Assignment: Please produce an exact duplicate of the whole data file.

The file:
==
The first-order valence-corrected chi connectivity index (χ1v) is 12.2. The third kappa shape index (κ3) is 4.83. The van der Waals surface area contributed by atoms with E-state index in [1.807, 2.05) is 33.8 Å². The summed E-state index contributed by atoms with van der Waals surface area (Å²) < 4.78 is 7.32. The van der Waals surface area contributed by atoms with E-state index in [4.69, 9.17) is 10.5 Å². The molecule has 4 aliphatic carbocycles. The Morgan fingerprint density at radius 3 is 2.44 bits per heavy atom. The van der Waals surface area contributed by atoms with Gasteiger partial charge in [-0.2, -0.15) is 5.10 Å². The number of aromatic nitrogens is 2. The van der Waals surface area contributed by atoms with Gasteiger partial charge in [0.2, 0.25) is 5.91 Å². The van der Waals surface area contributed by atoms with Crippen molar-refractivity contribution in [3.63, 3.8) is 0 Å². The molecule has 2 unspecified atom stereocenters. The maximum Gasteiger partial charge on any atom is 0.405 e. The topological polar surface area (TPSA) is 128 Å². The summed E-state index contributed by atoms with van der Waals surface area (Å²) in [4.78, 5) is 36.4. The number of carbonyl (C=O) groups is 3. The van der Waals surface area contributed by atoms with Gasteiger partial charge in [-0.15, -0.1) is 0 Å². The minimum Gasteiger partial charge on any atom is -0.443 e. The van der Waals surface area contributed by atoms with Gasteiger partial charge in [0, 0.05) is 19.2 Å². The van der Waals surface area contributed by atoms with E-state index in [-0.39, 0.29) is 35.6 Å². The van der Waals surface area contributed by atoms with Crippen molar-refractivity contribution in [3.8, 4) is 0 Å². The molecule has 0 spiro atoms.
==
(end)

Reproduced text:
The first-order valence-corrected chi connectivity index (χ1v) is 12.2. The third kappa shape index (κ3) is 4.83. The van der Waals surface area contributed by atoms with E-state index in [1.807, 2.05) is 33.8 Å². The summed E-state index contributed by atoms with van der Waals surface area (Å²) < 4.78 is 7.32. The van der Waals surface area contributed by atoms with E-state index in [4.69, 9.17) is 10.5 Å². The molecule has 4 aliphatic carbocycles. The Morgan fingerprint density at radius 3 is 2.44 bits per heavy atom. The van der Waals surface area contributed by atoms with Gasteiger partial charge in [-0.2, -0.15) is 5.10 Å². The number of aromatic nitrogens is 2. The van der Waals surface area contributed by atoms with Gasteiger partial charge in [0.2, 0.25) is 5.91 Å². The van der Waals surface area contributed by atoms with Crippen molar-refractivity contribution in [3.63, 3.8) is 0 Å². The molecule has 2 unspecified atom stereocenters. The maximum Gasteiger partial charge on any atom is 0.405 e. The topological polar surface area (TPSA) is 128 Å². The summed E-state index contributed by atoms with van der Waals surface area (Å²) in [4.78, 5) is 36.4. The number of carbonyl (C=O) groups is 3. The van der Waals surface area contributed by atoms with Gasteiger partial charge in [-0.15, -0.1) is 0 Å². The minimum Gasteiger partial charge on any atom is -0.443 e. The van der Waals surface area contributed by atoms with Gasteiger partial charge in [0, 0.05) is 19.2 Å². The van der Waals surface area contributed by atoms with E-state index in [-0.39, 0.29) is 35.6 Å². The van der Waals surface area contributed by atoms with Crippen molar-refractivity contribution in [3.8, 4) is 0 Å². The molecule has 0 spiro atoms.